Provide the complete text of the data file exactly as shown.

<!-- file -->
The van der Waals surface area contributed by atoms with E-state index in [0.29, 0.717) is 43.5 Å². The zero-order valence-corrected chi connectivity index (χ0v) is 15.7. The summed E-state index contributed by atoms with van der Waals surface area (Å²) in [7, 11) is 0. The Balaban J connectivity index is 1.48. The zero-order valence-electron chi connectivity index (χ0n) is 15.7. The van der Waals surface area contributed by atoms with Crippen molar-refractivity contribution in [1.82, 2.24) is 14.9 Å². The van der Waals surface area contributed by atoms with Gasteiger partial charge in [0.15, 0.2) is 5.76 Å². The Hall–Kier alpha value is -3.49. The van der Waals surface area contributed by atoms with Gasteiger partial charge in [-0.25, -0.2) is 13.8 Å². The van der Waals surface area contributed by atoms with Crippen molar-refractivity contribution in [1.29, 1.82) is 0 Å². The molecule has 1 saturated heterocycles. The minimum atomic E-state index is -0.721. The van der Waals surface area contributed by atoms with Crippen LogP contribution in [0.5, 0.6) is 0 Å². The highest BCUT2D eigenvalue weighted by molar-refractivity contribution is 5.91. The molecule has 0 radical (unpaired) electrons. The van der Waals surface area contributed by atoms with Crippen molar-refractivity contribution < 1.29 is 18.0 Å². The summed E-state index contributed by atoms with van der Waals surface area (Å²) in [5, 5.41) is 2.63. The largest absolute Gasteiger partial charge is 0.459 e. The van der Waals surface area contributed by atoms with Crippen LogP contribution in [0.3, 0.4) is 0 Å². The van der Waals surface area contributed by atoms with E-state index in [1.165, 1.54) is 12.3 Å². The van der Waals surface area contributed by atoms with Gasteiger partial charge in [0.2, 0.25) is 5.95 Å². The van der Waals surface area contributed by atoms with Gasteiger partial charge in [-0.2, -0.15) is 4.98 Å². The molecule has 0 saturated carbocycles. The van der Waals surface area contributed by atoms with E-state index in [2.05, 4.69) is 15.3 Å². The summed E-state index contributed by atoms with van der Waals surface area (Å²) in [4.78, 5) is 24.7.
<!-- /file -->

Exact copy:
The van der Waals surface area contributed by atoms with E-state index in [0.29, 0.717) is 43.5 Å². The zero-order valence-corrected chi connectivity index (χ0v) is 15.7. The summed E-state index contributed by atoms with van der Waals surface area (Å²) in [7, 11) is 0. The Balaban J connectivity index is 1.48. The zero-order valence-electron chi connectivity index (χ0n) is 15.7. The van der Waals surface area contributed by atoms with Crippen molar-refractivity contribution in [1.82, 2.24) is 14.9 Å². The van der Waals surface area contributed by atoms with Gasteiger partial charge in [0.15, 0.2) is 5.76 Å². The Hall–Kier alpha value is -3.49. The van der Waals surface area contributed by atoms with Gasteiger partial charge in [-0.25, -0.2) is 13.8 Å². The van der Waals surface area contributed by atoms with Crippen molar-refractivity contribution in [1.29, 1.82) is 0 Å². The molecule has 1 saturated heterocycles. The minimum atomic E-state index is -0.721. The van der Waals surface area contributed by atoms with Crippen LogP contribution in [0.5, 0.6) is 0 Å². The highest BCUT2D eigenvalue weighted by molar-refractivity contribution is 5.91. The molecule has 0 radical (unpaired) electrons. The van der Waals surface area contributed by atoms with Crippen molar-refractivity contribution < 1.29 is 18.0 Å². The summed E-state index contributed by atoms with van der Waals surface area (Å²) in [5, 5.41) is 2.63. The largest absolute Gasteiger partial charge is 0.459 e. The van der Waals surface area contributed by atoms with Crippen LogP contribution in [0.3, 0.4) is 0 Å². The van der Waals surface area contributed by atoms with E-state index in [1.165, 1.54) is 12.3 Å². The van der Waals surface area contributed by atoms with Gasteiger partial charge in [0.2, 0.25) is 5.95 Å². The van der Waals surface area contributed by atoms with Gasteiger partial charge in [-0.2, -0.15) is 4.98 Å². The molecule has 0 saturated carbocycles. The van der Waals surface area contributed by atoms with E-state index in [2.05, 4.69) is 15.3 Å². The summed E-state index contributed by atoms with van der Waals surface area (Å²) in [4.78, 5) is 24.7.